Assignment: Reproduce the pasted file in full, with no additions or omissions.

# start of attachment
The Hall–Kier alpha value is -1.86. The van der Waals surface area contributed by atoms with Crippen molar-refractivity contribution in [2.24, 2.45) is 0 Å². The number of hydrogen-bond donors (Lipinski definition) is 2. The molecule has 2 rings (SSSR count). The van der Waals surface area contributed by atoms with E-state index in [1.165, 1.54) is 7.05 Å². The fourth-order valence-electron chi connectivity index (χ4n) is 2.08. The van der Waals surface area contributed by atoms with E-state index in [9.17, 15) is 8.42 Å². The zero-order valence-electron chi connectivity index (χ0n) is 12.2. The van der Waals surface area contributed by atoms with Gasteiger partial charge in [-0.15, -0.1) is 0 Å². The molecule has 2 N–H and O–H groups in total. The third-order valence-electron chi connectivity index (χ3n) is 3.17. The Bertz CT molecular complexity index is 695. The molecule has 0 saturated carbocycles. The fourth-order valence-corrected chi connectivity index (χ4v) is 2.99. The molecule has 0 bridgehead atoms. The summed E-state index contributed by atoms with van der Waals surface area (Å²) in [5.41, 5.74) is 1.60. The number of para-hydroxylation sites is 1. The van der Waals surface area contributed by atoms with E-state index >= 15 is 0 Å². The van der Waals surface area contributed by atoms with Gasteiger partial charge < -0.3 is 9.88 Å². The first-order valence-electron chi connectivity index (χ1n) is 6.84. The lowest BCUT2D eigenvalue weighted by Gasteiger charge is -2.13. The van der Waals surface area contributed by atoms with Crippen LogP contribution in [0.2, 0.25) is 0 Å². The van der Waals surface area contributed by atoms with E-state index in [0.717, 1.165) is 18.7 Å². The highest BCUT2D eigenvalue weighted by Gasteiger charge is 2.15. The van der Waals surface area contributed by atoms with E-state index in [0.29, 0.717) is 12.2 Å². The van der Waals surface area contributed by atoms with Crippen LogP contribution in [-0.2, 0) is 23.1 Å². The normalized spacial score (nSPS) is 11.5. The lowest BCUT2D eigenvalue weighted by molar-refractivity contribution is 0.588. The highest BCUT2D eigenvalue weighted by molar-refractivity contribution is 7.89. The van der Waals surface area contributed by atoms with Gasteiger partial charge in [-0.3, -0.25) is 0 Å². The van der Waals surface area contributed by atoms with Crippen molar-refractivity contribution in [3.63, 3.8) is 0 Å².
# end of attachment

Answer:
The Hall–Kier alpha value is -1.86. The van der Waals surface area contributed by atoms with Crippen molar-refractivity contribution in [2.24, 2.45) is 0 Å². The number of hydrogen-bond donors (Lipinski definition) is 2. The molecule has 2 rings (SSSR count). The van der Waals surface area contributed by atoms with E-state index in [1.165, 1.54) is 7.05 Å². The fourth-order valence-electron chi connectivity index (χ4n) is 2.08. The van der Waals surface area contributed by atoms with E-state index in [9.17, 15) is 8.42 Å². The zero-order valence-electron chi connectivity index (χ0n) is 12.2. The van der Waals surface area contributed by atoms with Gasteiger partial charge in [-0.15, -0.1) is 0 Å². The molecule has 2 N–H and O–H groups in total. The third-order valence-electron chi connectivity index (χ3n) is 3.17. The Bertz CT molecular complexity index is 695. The molecule has 0 saturated carbocycles. The fourth-order valence-corrected chi connectivity index (χ4v) is 2.99. The molecule has 0 bridgehead atoms. The summed E-state index contributed by atoms with van der Waals surface area (Å²) in [5.41, 5.74) is 1.60. The number of para-hydroxylation sites is 1. The van der Waals surface area contributed by atoms with E-state index >= 15 is 0 Å². The van der Waals surface area contributed by atoms with Gasteiger partial charge < -0.3 is 9.88 Å². The first-order valence-electron chi connectivity index (χ1n) is 6.84. The lowest BCUT2D eigenvalue weighted by Gasteiger charge is -2.13. The van der Waals surface area contributed by atoms with Crippen LogP contribution in [0.2, 0.25) is 0 Å². The van der Waals surface area contributed by atoms with E-state index in [0.717, 1.165) is 18.7 Å². The highest BCUT2D eigenvalue weighted by Gasteiger charge is 2.15. The van der Waals surface area contributed by atoms with E-state index in [0.29, 0.717) is 12.2 Å². The van der Waals surface area contributed by atoms with Crippen LogP contribution in [-0.2, 0) is 23.1 Å². The normalized spacial score (nSPS) is 11.5. The lowest BCUT2D eigenvalue weighted by molar-refractivity contribution is 0.588. The highest BCUT2D eigenvalue weighted by molar-refractivity contribution is 7.89. The van der Waals surface area contributed by atoms with Gasteiger partial charge in [-0.3, -0.25) is 0 Å². The van der Waals surface area contributed by atoms with Crippen molar-refractivity contribution in [3.63, 3.8) is 0 Å².